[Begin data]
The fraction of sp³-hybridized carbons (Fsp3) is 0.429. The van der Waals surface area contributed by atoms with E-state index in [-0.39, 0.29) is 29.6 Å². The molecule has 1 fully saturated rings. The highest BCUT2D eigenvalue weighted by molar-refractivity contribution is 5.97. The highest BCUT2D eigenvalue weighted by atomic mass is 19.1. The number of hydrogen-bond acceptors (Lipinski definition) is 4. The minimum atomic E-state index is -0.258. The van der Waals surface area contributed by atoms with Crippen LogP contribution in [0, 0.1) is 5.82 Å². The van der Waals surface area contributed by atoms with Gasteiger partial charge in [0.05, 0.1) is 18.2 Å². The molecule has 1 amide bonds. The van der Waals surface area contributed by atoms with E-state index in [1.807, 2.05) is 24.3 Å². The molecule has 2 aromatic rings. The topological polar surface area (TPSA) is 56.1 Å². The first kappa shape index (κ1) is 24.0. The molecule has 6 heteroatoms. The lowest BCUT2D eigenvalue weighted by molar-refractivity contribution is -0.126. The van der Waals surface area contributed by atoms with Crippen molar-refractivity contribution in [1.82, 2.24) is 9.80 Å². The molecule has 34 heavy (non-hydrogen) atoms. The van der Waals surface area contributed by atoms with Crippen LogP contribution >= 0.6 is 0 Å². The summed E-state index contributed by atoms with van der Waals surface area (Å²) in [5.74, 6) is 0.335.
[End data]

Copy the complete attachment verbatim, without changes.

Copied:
The fraction of sp³-hybridized carbons (Fsp3) is 0.429. The van der Waals surface area contributed by atoms with E-state index in [-0.39, 0.29) is 29.6 Å². The molecule has 1 fully saturated rings. The highest BCUT2D eigenvalue weighted by molar-refractivity contribution is 5.97. The highest BCUT2D eigenvalue weighted by atomic mass is 19.1. The number of hydrogen-bond acceptors (Lipinski definition) is 4. The minimum atomic E-state index is -0.258. The van der Waals surface area contributed by atoms with Crippen LogP contribution in [0, 0.1) is 5.82 Å². The van der Waals surface area contributed by atoms with Gasteiger partial charge in [0.05, 0.1) is 18.2 Å². The molecule has 1 amide bonds. The van der Waals surface area contributed by atoms with E-state index in [1.807, 2.05) is 24.3 Å². The molecule has 2 aromatic rings. The topological polar surface area (TPSA) is 56.1 Å². The first kappa shape index (κ1) is 24.0. The molecule has 6 heteroatoms. The lowest BCUT2D eigenvalue weighted by molar-refractivity contribution is -0.126. The van der Waals surface area contributed by atoms with Crippen molar-refractivity contribution in [1.82, 2.24) is 9.80 Å². The molecule has 34 heavy (non-hydrogen) atoms. The van der Waals surface area contributed by atoms with Crippen LogP contribution >= 0.6 is 0 Å². The summed E-state index contributed by atoms with van der Waals surface area (Å²) in [5.74, 6) is 0.335.